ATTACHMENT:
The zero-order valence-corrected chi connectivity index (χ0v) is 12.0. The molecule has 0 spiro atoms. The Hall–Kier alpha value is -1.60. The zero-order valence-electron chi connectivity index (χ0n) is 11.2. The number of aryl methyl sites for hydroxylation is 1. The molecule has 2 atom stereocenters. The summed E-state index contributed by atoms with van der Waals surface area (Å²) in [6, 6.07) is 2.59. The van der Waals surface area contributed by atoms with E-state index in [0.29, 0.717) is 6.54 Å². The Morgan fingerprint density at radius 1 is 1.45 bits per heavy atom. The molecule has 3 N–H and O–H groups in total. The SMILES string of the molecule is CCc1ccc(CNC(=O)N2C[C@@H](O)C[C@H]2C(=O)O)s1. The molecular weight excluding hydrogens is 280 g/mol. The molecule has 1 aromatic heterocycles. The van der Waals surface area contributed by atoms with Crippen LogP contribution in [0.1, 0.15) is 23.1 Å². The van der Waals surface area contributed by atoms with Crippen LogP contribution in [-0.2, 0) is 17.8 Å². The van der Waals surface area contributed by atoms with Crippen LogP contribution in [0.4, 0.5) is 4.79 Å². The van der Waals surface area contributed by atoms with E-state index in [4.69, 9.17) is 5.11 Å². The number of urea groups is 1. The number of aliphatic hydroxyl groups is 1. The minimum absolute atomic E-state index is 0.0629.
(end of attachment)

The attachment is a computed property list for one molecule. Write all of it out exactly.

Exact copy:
The zero-order valence-corrected chi connectivity index (χ0v) is 12.0. The molecule has 0 spiro atoms. The Hall–Kier alpha value is -1.60. The zero-order valence-electron chi connectivity index (χ0n) is 11.2. The number of aryl methyl sites for hydroxylation is 1. The molecule has 2 atom stereocenters. The summed E-state index contributed by atoms with van der Waals surface area (Å²) in [6, 6.07) is 2.59. The van der Waals surface area contributed by atoms with E-state index in [0.29, 0.717) is 6.54 Å². The Morgan fingerprint density at radius 1 is 1.45 bits per heavy atom. The molecule has 3 N–H and O–H groups in total. The SMILES string of the molecule is CCc1ccc(CNC(=O)N2C[C@@H](O)C[C@H]2C(=O)O)s1. The molecular weight excluding hydrogens is 280 g/mol. The molecule has 1 aromatic heterocycles. The van der Waals surface area contributed by atoms with Crippen LogP contribution in [0.1, 0.15) is 23.1 Å². The van der Waals surface area contributed by atoms with Crippen LogP contribution in [-0.2, 0) is 17.8 Å². The van der Waals surface area contributed by atoms with Crippen LogP contribution in [0.4, 0.5) is 4.79 Å². The van der Waals surface area contributed by atoms with E-state index in [4.69, 9.17) is 5.11 Å². The number of urea groups is 1. The number of aliphatic hydroxyl groups is 1. The minimum absolute atomic E-state index is 0.0629.